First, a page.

Herpes and Telling Your Family

Patient Expert

As we all know, talking about having herpes is often harder than actually living with the virus. One of the most common questions that come up on this site is how to effectively tell one's partners that he/she has herpes. However, we rarely discuss the issue of telling one's family, which, for some, can be just as stressful.

How (or whether) to tell your family about herpes really depends on each family and your relationships within it. If you are close to your family, I would definitely recommend telling them. Assuming they are normally helpful and supportive, they will probably be exactly that when you tell them about your condition. When I found out I had herpes, I didn't have much choice about telling my family. I had gone to my mom's gynecologist, completely unsuspecting that the mild skin rash on my butt was herpes. When my mom got the bill, she (understandably) relentlessly inquired about the lab test and resulting large balance. My sister knew my situation and offered to tell my parents that she had HPV, which she hadn't told them yet, so that I wouldn't be alone. Sisters are great, aren't they? Soon enough my whole immediate family knew.

The advantage of telling my family is that they can listen to me and help me when I'm upset or feeling ill with symptoms. In addition, they keep their eyes out for news about herpes and always pass along articles they see that pertain to the disease.  If I ever have a child, I will definitely tell him/her so that he/she could learn from my mistakes. I won't deny that it's an awkward topic to discuss with one's family (daddy's little girl has herpes), but I will say it gets easier with time.

If you are not close to your family you may find it's better not to tell them about your herpes, or at least to be cautious about how much information you give. For example, years after I got herpes I told my mom that I had met a guy I liked who, although coming from a totally different social class, had a lot in common with me. She replied by asking: "What could you possibly have in common? STDs?!" Gee, thanks, Mom. Another time, one of my sisters was angry with me so she said I was a "slut who deserved to get diseases". These are harsh and powerful words coming from people who are supposed to love and support you. How do I deal with it? I guess I can only stay realistic and remind myself that people aren't perfect and don't always make the best choices nor say the nicest things. In other words, they were just being bitches and whatever was ailing them so much that they felt the need to say such nasty things to me is really a deeper problem inside them. I don't need to waste my energy on it. If you have people in your life who might use personal information to try and hurt you, I advise you to think twice before telling them you have herpes. Otherwise, you may have to develop some tough skin.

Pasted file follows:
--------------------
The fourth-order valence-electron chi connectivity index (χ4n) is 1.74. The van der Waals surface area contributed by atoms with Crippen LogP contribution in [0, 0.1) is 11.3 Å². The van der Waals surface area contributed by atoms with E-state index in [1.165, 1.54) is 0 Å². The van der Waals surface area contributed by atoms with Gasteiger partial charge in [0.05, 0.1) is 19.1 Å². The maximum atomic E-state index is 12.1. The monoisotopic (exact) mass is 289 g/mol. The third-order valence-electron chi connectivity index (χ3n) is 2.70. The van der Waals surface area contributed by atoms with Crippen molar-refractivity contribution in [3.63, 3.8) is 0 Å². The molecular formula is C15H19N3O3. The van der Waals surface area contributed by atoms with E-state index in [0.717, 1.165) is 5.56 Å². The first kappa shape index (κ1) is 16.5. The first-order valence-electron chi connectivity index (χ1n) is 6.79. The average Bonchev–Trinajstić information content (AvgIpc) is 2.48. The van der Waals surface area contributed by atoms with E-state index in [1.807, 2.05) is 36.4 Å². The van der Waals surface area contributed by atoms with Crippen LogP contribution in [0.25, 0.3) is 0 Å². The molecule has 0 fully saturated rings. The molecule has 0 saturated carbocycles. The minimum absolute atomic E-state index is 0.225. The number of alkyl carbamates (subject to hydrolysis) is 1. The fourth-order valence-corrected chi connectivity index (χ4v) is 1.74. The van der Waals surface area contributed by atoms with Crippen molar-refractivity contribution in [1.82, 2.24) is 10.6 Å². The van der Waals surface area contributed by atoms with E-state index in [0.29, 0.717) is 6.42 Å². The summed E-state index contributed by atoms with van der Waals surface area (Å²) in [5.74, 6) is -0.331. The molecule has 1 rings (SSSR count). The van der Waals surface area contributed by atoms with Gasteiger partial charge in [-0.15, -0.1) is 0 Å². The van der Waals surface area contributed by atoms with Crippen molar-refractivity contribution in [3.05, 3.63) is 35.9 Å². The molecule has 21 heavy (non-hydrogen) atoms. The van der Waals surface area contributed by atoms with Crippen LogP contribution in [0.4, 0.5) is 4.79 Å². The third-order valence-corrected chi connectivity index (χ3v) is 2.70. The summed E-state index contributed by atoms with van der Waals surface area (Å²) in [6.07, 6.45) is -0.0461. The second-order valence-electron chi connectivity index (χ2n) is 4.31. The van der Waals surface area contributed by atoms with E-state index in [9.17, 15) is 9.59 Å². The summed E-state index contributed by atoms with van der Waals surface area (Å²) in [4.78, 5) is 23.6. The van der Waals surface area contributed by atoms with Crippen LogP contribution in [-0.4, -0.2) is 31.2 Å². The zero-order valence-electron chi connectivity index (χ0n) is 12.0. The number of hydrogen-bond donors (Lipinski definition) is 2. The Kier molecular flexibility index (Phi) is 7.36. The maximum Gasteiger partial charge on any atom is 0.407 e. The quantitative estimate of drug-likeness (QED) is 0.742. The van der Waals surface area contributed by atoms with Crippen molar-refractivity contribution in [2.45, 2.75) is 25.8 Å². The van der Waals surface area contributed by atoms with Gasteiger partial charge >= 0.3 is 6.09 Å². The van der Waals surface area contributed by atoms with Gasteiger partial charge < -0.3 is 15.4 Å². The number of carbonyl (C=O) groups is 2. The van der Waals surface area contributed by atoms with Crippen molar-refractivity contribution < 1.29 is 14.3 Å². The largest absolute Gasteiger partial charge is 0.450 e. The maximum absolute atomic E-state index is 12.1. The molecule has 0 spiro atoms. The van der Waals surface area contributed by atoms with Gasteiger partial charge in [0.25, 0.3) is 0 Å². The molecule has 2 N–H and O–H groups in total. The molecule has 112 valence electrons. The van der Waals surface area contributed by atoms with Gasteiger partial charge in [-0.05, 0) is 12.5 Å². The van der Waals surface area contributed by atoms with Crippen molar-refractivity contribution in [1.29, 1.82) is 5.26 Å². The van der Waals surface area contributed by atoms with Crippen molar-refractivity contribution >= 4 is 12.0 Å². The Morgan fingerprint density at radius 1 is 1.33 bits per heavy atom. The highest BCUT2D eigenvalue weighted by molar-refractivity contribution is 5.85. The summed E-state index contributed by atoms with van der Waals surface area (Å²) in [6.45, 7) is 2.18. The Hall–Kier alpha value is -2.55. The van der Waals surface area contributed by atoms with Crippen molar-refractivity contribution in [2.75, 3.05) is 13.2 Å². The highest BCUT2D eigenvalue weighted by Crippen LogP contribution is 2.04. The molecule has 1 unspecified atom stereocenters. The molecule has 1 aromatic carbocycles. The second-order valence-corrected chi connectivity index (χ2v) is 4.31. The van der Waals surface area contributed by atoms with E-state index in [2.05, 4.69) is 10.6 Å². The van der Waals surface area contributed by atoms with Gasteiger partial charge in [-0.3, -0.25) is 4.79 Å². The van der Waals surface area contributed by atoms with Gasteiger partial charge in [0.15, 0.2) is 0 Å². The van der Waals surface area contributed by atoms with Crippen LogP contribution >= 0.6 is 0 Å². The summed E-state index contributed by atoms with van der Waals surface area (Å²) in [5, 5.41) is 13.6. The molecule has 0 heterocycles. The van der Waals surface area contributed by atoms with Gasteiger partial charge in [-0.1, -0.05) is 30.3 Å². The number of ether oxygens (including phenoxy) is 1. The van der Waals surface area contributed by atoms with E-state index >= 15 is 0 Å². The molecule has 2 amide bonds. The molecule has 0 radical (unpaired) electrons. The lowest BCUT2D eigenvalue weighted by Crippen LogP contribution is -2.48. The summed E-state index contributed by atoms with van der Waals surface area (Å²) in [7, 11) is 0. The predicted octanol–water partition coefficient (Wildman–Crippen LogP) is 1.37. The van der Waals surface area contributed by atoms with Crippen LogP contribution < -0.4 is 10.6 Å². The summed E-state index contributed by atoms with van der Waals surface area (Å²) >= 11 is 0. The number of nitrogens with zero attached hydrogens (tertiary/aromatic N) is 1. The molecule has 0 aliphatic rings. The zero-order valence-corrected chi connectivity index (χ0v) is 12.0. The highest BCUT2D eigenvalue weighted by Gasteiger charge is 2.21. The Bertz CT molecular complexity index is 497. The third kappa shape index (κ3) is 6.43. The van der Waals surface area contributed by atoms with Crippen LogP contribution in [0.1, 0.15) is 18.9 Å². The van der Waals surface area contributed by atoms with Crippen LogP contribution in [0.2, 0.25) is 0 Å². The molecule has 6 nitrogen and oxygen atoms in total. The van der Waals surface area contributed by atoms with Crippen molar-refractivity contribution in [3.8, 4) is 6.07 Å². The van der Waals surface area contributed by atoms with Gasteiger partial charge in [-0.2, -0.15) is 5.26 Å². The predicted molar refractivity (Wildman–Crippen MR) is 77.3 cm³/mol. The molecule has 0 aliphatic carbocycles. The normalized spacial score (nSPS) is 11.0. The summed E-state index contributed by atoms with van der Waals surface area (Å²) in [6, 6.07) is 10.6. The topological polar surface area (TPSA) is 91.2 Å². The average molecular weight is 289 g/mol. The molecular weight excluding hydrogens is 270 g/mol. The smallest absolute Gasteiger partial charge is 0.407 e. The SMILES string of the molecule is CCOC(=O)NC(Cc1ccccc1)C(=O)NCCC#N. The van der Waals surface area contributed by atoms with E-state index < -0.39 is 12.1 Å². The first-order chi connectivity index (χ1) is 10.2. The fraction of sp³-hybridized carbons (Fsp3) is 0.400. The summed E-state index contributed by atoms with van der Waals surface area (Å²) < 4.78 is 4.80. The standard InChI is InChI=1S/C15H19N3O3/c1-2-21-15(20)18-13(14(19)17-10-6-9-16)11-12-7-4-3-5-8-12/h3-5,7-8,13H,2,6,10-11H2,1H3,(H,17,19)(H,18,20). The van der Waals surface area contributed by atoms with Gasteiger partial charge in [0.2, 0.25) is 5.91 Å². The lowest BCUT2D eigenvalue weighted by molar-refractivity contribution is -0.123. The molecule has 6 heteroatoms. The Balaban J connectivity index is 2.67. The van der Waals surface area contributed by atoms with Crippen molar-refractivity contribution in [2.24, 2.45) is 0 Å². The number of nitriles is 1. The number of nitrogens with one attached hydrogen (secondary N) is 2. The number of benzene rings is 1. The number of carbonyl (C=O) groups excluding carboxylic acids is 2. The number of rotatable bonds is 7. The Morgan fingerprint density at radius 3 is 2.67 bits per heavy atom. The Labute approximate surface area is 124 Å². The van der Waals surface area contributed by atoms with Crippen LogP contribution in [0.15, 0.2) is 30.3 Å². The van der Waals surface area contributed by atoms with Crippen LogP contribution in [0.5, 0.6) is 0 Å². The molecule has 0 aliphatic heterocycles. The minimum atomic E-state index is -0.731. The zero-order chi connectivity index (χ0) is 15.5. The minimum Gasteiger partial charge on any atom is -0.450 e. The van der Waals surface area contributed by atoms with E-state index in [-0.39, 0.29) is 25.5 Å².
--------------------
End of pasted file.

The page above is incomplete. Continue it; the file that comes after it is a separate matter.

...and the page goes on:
If you choose to tell your family about herpes, there are a few general guidelines about how and when to tell. Just as with telling a partner, I think it's a good idea to tell your family when you are in a safe, private location and when you all have plenty of time to talk about it. For example, you might not want to tell your brother while you're at the hardware store looking for light bulbs. Also, try to avoid situations in which people already may feel tense or there may be other expectations. You wouldn't want to be at the Thanksgiving dinner table and say: "Hey Dad, could ya pass the gravy? Oh, and I have herpes". Unless they have a really good sense of humor, it would probably ruin the spirit of the event. Also like telling your partner, it is a good idea to be well informed about herpes before discussing it with others. Do some research so that if they have any questions, you will be able to answer them.

Unlike telling your partner, the great thing about telling your family (and friends, for that matter), is that this is your chance to cry and be upset. Not that you should lose your head about it, but if you are feeling down, these are the people who will help you and make you feel better. Crying and being upset in front of a potential lover, however, will most likely scare him/her away. But if your family is part of your support network, let the emotions flow.

Have you told your family you have herpes? Has someone in your family told you that he/she has herpes? What were the reactions?